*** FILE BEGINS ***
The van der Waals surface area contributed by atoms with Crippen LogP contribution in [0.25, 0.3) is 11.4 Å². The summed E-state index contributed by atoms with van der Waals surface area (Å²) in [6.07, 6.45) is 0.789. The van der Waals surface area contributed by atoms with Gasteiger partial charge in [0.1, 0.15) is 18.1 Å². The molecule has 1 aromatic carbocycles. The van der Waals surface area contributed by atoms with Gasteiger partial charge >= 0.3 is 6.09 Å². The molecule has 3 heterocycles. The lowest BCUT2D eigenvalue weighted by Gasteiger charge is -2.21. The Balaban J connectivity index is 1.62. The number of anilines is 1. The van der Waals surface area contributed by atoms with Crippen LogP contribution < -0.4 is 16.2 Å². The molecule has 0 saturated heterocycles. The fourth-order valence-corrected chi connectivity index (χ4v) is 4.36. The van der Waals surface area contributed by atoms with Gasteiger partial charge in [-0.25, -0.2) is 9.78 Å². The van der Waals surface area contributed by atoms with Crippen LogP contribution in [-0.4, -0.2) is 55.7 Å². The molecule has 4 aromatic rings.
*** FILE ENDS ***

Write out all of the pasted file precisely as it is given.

The van der Waals surface area contributed by atoms with Crippen LogP contribution in [0.25, 0.3) is 11.4 Å². The summed E-state index contributed by atoms with van der Waals surface area (Å²) in [6.07, 6.45) is 0.789. The van der Waals surface area contributed by atoms with Gasteiger partial charge in [0.1, 0.15) is 18.1 Å². The molecule has 1 aromatic carbocycles. The van der Waals surface area contributed by atoms with Gasteiger partial charge >= 0.3 is 6.09 Å². The molecule has 3 heterocycles. The lowest BCUT2D eigenvalue weighted by Gasteiger charge is -2.21. The Balaban J connectivity index is 1.62. The number of anilines is 1. The van der Waals surface area contributed by atoms with Crippen LogP contribution < -0.4 is 16.2 Å². The molecule has 0 saturated heterocycles. The fourth-order valence-corrected chi connectivity index (χ4v) is 4.36. The van der Waals surface area contributed by atoms with Gasteiger partial charge in [-0.25, -0.2) is 9.78 Å². The van der Waals surface area contributed by atoms with Crippen LogP contribution in [-0.4, -0.2) is 55.7 Å². The molecule has 4 aromatic rings.